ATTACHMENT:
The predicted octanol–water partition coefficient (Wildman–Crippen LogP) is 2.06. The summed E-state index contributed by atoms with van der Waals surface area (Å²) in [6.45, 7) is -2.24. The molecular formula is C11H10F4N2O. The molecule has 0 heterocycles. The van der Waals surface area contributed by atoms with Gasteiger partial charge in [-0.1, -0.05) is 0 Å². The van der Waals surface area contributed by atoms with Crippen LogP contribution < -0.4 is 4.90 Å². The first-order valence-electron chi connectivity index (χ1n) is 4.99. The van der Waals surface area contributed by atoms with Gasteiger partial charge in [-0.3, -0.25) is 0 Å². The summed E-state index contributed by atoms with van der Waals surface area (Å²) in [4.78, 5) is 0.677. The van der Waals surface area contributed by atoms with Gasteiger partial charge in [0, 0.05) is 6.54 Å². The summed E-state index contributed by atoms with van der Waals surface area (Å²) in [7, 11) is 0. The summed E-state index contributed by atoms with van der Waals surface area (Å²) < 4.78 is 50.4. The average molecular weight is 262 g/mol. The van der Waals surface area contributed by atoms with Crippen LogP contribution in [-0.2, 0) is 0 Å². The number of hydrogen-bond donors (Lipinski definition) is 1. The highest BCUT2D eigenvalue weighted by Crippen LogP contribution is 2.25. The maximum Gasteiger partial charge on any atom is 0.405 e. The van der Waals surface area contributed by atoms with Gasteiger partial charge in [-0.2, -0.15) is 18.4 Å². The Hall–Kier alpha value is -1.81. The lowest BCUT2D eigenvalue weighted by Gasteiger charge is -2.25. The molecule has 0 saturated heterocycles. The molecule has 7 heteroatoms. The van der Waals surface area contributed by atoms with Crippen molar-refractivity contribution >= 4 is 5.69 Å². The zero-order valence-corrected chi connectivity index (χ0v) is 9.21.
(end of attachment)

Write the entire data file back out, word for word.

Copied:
The predicted octanol–water partition coefficient (Wildman–Crippen LogP) is 2.06. The summed E-state index contributed by atoms with van der Waals surface area (Å²) in [6.45, 7) is -2.24. The molecular formula is C11H10F4N2O. The molecule has 0 heterocycles. The van der Waals surface area contributed by atoms with Gasteiger partial charge in [-0.1, -0.05) is 0 Å². The van der Waals surface area contributed by atoms with Crippen LogP contribution < -0.4 is 4.90 Å². The first-order valence-electron chi connectivity index (χ1n) is 4.99. The van der Waals surface area contributed by atoms with Gasteiger partial charge in [-0.3, -0.25) is 0 Å². The summed E-state index contributed by atoms with van der Waals surface area (Å²) in [4.78, 5) is 0.677. The van der Waals surface area contributed by atoms with Gasteiger partial charge in [0, 0.05) is 6.54 Å². The summed E-state index contributed by atoms with van der Waals surface area (Å²) in [7, 11) is 0. The summed E-state index contributed by atoms with van der Waals surface area (Å²) < 4.78 is 50.4. The average molecular weight is 262 g/mol. The van der Waals surface area contributed by atoms with Crippen LogP contribution in [-0.2, 0) is 0 Å². The number of hydrogen-bond donors (Lipinski definition) is 1. The highest BCUT2D eigenvalue weighted by Crippen LogP contribution is 2.25. The maximum Gasteiger partial charge on any atom is 0.405 e. The van der Waals surface area contributed by atoms with Gasteiger partial charge in [-0.2, -0.15) is 18.4 Å². The Hall–Kier alpha value is -1.81. The lowest BCUT2D eigenvalue weighted by Gasteiger charge is -2.25. The molecule has 0 saturated heterocycles. The molecule has 7 heteroatoms. The van der Waals surface area contributed by atoms with Crippen molar-refractivity contribution >= 4 is 5.69 Å². The zero-order valence-corrected chi connectivity index (χ0v) is 9.21.